Cherinjib (Chiranjib) Bhattacharya of Guptapara composed in Sanskrit the Vidyanmodu (a)
Tarangini: it treats of Hindu philosophy, and is in high repute among the natives. Raja
Kalikissen of Calcutta 6 translated it into English in 1832. The village used to be
surrounded by woods, which were infested by monkeys, e.g., Stavorinus mentions having seen
a great number of monkeys in a wood near the village.It is said that Raja Krishna Chandra
Rai procured monkeys from this place and had a ceremony of marriage performed for them
atKrishnagar, inviting many pandits to the ceremony, the expenses of which amounted to
about half a lakh.
The chief object of interest is a group of temples at the eastern end of the village.
Ranged round a quadrangle, andenclosed within a rather high wall, are four shrines known
as the temples of Chaitanyadev, Brindabanchandra, Ramchandra and Krishnachandra, all in
the Bengal style of architecture. The oldest is that of Chaitanyadev, which faces east and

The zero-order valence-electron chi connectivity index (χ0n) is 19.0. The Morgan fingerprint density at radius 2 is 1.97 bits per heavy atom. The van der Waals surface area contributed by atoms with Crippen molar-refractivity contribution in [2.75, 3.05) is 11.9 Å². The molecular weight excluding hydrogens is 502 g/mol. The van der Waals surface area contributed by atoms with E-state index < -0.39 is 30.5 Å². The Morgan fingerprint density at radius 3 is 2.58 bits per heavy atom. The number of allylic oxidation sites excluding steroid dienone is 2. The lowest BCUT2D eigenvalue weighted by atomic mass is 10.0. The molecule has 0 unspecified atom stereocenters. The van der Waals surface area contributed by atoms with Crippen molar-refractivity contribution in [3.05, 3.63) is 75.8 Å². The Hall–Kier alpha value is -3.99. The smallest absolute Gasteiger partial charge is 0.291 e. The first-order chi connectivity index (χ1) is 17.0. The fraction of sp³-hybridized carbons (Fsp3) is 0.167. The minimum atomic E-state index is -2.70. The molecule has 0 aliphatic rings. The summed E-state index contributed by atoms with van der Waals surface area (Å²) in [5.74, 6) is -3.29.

has a door on the west; there were three cusped arches on the east, but they have been
walled up, leaving a small door. Its roof is of the Jor-Bangala type, with two iron rods
to represent spires. It contains the images of Chaitanya and Nityanand, the two great
Vaishnava preachers of Bengal.
According to a note
in the records of a local Pandit, Biseswar Rai built the temple in the reign of Akbar, and
therefore apparently in the beginning of the 17th century; this claim to antiquity is
supported by its thin bricks and archaic appearance.
The shrine of Brindabanchandra is the biggest of the temples; indeed, the whole group is
often called Brindabanchandra's math. Its roof is curved like that of a Bengali thatched
hut and is crapped by a duplicate thereof. The entrance door and the inside of the sanctum
are painted with figures of Krishna, Radha and Gopis, of
trees, foliage, etc. In the sanctum are wooden images of Krishna, Radha, Garud, Jagannath
and Balaram. The finest of the group, however, is the temple of Ramchandra. It is made of
red-colored bricks, and has a curved roof; over the roof is a tower-like structure,
to which access is had by a staircase.
6 Calcutta Review, vol. IV, p.415.